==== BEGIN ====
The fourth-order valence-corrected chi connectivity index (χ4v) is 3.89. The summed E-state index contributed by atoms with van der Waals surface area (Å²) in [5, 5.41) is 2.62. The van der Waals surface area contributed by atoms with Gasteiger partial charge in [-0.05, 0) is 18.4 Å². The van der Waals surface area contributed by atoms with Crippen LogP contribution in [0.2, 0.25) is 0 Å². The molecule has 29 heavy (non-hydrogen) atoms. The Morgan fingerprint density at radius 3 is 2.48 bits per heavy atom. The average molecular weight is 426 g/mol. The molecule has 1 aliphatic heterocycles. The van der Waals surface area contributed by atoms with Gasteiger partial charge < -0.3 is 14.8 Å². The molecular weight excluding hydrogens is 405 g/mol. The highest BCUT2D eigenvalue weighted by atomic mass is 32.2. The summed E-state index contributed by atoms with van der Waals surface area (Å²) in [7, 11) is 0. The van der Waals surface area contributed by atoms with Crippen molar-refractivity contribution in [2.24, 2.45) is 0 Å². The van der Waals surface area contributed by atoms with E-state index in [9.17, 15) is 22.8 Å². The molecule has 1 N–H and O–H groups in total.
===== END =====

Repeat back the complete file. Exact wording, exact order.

The fourth-order valence-corrected chi connectivity index (χ4v) is 3.89. The summed E-state index contributed by atoms with van der Waals surface area (Å²) in [5, 5.41) is 2.62. The van der Waals surface area contributed by atoms with Gasteiger partial charge in [-0.05, 0) is 18.4 Å². The van der Waals surface area contributed by atoms with Crippen LogP contribution in [0.2, 0.25) is 0 Å². The molecule has 29 heavy (non-hydrogen) atoms. The Morgan fingerprint density at radius 3 is 2.48 bits per heavy atom. The average molecular weight is 426 g/mol. The molecule has 1 aliphatic heterocycles. The van der Waals surface area contributed by atoms with Gasteiger partial charge < -0.3 is 14.8 Å². The molecular weight excluding hydrogens is 405 g/mol. The highest BCUT2D eigenvalue weighted by atomic mass is 32.2. The summed E-state index contributed by atoms with van der Waals surface area (Å²) in [7, 11) is 0. The van der Waals surface area contributed by atoms with Crippen molar-refractivity contribution in [2.24, 2.45) is 0 Å². The van der Waals surface area contributed by atoms with E-state index in [9.17, 15) is 22.8 Å². The molecule has 1 N–H and O–H groups in total.